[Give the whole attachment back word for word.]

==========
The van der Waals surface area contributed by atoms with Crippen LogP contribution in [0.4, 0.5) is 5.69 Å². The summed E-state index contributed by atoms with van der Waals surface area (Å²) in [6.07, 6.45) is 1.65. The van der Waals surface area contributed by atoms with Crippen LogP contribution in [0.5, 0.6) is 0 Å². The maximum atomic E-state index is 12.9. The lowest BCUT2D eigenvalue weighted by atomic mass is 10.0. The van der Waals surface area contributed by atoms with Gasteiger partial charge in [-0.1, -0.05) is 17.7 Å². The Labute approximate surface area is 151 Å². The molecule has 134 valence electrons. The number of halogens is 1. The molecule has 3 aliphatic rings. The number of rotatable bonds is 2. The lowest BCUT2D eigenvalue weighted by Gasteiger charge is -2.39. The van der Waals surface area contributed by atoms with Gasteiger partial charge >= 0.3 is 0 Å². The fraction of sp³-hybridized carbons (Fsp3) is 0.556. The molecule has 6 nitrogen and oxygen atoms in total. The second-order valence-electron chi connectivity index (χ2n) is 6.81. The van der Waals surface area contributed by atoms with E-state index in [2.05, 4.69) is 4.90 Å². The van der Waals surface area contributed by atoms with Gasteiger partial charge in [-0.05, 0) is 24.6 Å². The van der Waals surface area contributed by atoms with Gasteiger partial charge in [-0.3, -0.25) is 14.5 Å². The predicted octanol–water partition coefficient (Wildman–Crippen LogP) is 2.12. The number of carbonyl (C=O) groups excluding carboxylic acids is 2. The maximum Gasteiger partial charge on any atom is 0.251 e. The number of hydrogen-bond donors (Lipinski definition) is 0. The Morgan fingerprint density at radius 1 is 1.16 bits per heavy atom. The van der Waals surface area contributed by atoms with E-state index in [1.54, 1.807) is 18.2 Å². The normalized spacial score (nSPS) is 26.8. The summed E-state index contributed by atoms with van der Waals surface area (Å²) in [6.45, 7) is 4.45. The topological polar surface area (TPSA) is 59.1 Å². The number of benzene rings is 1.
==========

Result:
The van der Waals surface area contributed by atoms with Crippen LogP contribution in [0.4, 0.5) is 5.69 Å². The summed E-state index contributed by atoms with van der Waals surface area (Å²) in [6.07, 6.45) is 1.65. The van der Waals surface area contributed by atoms with Crippen LogP contribution in [0.5, 0.6) is 0 Å². The maximum atomic E-state index is 12.9. The lowest BCUT2D eigenvalue weighted by atomic mass is 10.0. The van der Waals surface area contributed by atoms with Gasteiger partial charge in [-0.1, -0.05) is 17.7 Å². The Labute approximate surface area is 151 Å². The molecule has 134 valence electrons. The number of halogens is 1. The molecule has 3 aliphatic rings. The number of rotatable bonds is 2. The lowest BCUT2D eigenvalue weighted by Gasteiger charge is -2.39. The van der Waals surface area contributed by atoms with Gasteiger partial charge >= 0.3 is 0 Å². The fraction of sp³-hybridized carbons (Fsp3) is 0.556. The molecule has 6 nitrogen and oxygen atoms in total. The second-order valence-electron chi connectivity index (χ2n) is 6.81. The van der Waals surface area contributed by atoms with E-state index in [2.05, 4.69) is 4.90 Å². The van der Waals surface area contributed by atoms with Gasteiger partial charge in [-0.05, 0) is 24.6 Å². The van der Waals surface area contributed by atoms with Gasteiger partial charge in [-0.3, -0.25) is 14.5 Å². The predicted octanol–water partition coefficient (Wildman–Crippen LogP) is 2.12. The number of carbonyl (C=O) groups excluding carboxylic acids is 2. The maximum Gasteiger partial charge on any atom is 0.251 e. The number of hydrogen-bond donors (Lipinski definition) is 0. The Morgan fingerprint density at radius 1 is 1.16 bits per heavy atom. The van der Waals surface area contributed by atoms with E-state index in [1.54, 1.807) is 18.2 Å². The normalized spacial score (nSPS) is 26.8. The summed E-state index contributed by atoms with van der Waals surface area (Å²) in [6.45, 7) is 4.45. The topological polar surface area (TPSA) is 59.1 Å². The number of benzene rings is 1.